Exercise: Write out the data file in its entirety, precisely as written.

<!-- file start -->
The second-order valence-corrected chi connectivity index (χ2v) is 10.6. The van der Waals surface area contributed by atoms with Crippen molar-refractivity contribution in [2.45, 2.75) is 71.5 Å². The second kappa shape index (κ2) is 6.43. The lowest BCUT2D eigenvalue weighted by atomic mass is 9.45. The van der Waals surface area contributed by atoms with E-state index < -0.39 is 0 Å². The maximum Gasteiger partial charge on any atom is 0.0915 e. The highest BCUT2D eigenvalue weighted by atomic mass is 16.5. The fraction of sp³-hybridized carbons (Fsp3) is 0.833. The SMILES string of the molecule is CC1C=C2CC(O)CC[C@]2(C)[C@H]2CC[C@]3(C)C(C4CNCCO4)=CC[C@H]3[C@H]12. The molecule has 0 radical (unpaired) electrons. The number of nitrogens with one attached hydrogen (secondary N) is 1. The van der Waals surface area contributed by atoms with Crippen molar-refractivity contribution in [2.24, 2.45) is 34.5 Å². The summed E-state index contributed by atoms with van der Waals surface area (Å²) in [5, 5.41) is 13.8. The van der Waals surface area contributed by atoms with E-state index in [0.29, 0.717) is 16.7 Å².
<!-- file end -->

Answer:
The second-order valence-corrected chi connectivity index (χ2v) is 10.6. The van der Waals surface area contributed by atoms with Crippen molar-refractivity contribution in [2.45, 2.75) is 71.5 Å². The second kappa shape index (κ2) is 6.43. The lowest BCUT2D eigenvalue weighted by atomic mass is 9.45. The van der Waals surface area contributed by atoms with E-state index < -0.39 is 0 Å². The maximum Gasteiger partial charge on any atom is 0.0915 e. The highest BCUT2D eigenvalue weighted by atomic mass is 16.5. The fraction of sp³-hybridized carbons (Fsp3) is 0.833. The SMILES string of the molecule is CC1C=C2CC(O)CC[C@]2(C)[C@H]2CC[C@]3(C)C(C4CNCCO4)=CC[C@H]3[C@H]12. The molecule has 0 radical (unpaired) electrons. The number of nitrogens with one attached hydrogen (secondary N) is 1. The van der Waals surface area contributed by atoms with Crippen molar-refractivity contribution in [2.24, 2.45) is 34.5 Å². The summed E-state index contributed by atoms with van der Waals surface area (Å²) in [5, 5.41) is 13.8. The van der Waals surface area contributed by atoms with E-state index in [0.29, 0.717) is 16.7 Å².